Craig Brown

Brain plasticity is fundamentally important to how we develop, learn, remember, and adapt to a constantly changing world. Brain plasticity also holds tremendous therapeutic potential for reversing pathological conditions. The goal of Dr. Craig Brown’s research program is to understand the basic cellular and molecular mechanisms that allow the cerebral cortex to change throughout life in response to new experiences or pathology such as diabetes and stroke.

The laboratory has three lines of research. The first is to understand how diabetes changes vascular and neuronal networks in the cerebral cortex, thereby causing neurological deficits, an increased risk of stroke and poor functional recovery that is commonly associated with diabetes in the clinical setting. The second is directed at using nerve stimulation or pharmacologic/genetic interventions to enhance stroke recovery. The third line of research is to comprehend how learning and sensory experiences alter the structure, function and chemical composition of the somatosensory cortex. Brown employs a multi-level approach involving in vivo imaging technologies, as well as behavioural, histological and molecular strategies.

Recent Publications

Tennant KA, Taylor SL, White ER, Brown CE. 2017. Optogenetic rewiring of thalamocortical circuits to restore function in the stroke injured brain. Nature Communications. (Article)

Sweetnam DA, Brown CE. Stroke induces long-lasting deficits in the temporal fidelity of sensory processing in the somatosensory cortex. J Cereb Blood Flow Metab. 2013 Jan;33(1):91-6. doi: 10.1038/jcbfm.2012.135. Epub 2012 Sep 19. (PubMed abstract)

Sweetnam D, Holmes A, Tennant KA, Zamani A, Walle M, Jones P, Wong C, Brown CE. Diabetes impairs cortical plasticity and functional recovery following ischemic stroke. J Neurosci. 2012 Apr 11;32(15):5132-43. doi: 10.1523/JNEUROSCI.5075-11.2012. (PubMed abstract)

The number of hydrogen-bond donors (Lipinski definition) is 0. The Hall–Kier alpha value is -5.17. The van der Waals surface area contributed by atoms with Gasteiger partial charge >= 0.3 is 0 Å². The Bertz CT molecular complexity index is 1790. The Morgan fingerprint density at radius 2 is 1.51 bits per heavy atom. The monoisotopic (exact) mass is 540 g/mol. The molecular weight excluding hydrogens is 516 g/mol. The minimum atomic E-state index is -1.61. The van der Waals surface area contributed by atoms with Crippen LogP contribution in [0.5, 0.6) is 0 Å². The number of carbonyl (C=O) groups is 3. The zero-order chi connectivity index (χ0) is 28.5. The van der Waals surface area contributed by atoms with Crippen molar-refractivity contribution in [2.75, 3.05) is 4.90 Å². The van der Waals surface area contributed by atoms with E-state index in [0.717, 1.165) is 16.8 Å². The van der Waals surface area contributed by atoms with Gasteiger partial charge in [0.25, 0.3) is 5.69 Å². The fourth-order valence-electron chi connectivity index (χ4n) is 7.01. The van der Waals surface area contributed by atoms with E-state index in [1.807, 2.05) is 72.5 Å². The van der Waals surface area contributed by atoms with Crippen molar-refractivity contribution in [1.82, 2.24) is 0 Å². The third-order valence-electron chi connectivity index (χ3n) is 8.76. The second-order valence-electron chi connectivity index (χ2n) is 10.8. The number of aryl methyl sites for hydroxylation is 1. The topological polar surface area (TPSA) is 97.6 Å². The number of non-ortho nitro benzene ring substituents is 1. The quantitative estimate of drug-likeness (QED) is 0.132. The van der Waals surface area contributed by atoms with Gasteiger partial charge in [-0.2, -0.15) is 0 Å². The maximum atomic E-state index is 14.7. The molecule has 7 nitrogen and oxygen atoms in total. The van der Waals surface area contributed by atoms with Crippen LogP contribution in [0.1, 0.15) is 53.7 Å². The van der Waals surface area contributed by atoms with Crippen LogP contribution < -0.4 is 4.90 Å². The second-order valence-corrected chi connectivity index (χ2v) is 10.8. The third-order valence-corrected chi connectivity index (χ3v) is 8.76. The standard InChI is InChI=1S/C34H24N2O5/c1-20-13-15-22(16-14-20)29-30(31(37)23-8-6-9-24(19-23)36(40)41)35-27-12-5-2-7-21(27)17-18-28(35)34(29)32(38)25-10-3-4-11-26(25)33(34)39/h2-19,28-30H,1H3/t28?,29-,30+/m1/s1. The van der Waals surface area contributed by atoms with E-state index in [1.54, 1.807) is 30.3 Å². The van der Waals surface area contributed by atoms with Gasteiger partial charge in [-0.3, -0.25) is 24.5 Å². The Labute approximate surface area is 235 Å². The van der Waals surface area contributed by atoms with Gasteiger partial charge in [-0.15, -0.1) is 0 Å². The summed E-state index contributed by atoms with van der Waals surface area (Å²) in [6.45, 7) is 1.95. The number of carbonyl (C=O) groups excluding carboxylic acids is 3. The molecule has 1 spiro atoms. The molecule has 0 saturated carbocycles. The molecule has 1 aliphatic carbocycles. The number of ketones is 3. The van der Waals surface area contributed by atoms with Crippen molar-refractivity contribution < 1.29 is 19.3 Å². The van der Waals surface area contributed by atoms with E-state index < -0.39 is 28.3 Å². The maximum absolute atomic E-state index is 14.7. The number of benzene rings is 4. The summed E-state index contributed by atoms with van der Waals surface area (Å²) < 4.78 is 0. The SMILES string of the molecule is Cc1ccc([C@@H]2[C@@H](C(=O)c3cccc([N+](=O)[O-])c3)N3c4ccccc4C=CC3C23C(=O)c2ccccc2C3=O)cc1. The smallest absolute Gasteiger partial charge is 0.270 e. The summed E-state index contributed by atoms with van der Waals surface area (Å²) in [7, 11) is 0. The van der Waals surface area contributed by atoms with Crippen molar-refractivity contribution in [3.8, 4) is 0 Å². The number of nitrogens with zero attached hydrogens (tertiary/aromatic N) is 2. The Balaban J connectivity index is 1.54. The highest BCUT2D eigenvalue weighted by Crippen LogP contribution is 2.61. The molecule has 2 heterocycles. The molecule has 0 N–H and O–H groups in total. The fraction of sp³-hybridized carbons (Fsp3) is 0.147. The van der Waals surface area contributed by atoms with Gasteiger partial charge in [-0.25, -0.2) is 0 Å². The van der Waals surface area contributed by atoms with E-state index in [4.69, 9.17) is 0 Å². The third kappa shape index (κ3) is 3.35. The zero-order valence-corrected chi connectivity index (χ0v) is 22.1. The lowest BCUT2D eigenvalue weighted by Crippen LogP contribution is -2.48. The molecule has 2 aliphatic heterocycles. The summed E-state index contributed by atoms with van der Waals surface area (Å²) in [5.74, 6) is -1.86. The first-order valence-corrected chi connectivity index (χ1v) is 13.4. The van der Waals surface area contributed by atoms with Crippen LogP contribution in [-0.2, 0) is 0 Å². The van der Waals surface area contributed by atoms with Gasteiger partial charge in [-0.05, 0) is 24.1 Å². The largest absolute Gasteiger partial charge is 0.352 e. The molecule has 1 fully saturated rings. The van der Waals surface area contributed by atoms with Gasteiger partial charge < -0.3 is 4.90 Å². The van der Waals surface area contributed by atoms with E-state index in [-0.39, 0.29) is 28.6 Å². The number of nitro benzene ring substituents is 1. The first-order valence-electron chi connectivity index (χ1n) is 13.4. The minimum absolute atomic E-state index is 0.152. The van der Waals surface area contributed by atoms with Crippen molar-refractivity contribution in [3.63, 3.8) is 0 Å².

Brown CE, Sweetnam D, Beange M, Nahirney PC, Nashmi R. α4* Nicotinic acetylcholine receptors modulate experience-based cortical depression in the adult mouse somatosensory cortex. J Neurosci. 2012 Jan 25;32(4):1207-19. doi: 10.1523/JNEUROSCI.4568-11.2012. (PubMed abstract)

Brown CE, Boyd JD, Murphy TH. Longitudinal in vivo imaging reveals balanced and branch-specific remodeling of mature cortical pyramidal dendritic arbors after stroke. J Cereb Blood Flow Metab. 2010 Apr;30(4):783-91. doi: 10.1038/jcbfm.2009.241. Epub 2009 Nov 18. (PubMed abstract)

Brown CE, Aminoltejari K, Erb H, Winship IR, Murphy TH. In vivo voltage-sensitive dye imaging in adult mice reveals that somatosensory maps lost to stroke are replaced over weeks by new structural and functional circuits with prolonged modes of activation within both the peri-infarct zone and distant sites. J Neurosci. 2009 Feb 11;29(6):1719-34. doi: 10.1523/JNEUROSCI.4249-08.2009. (PubMed abstract)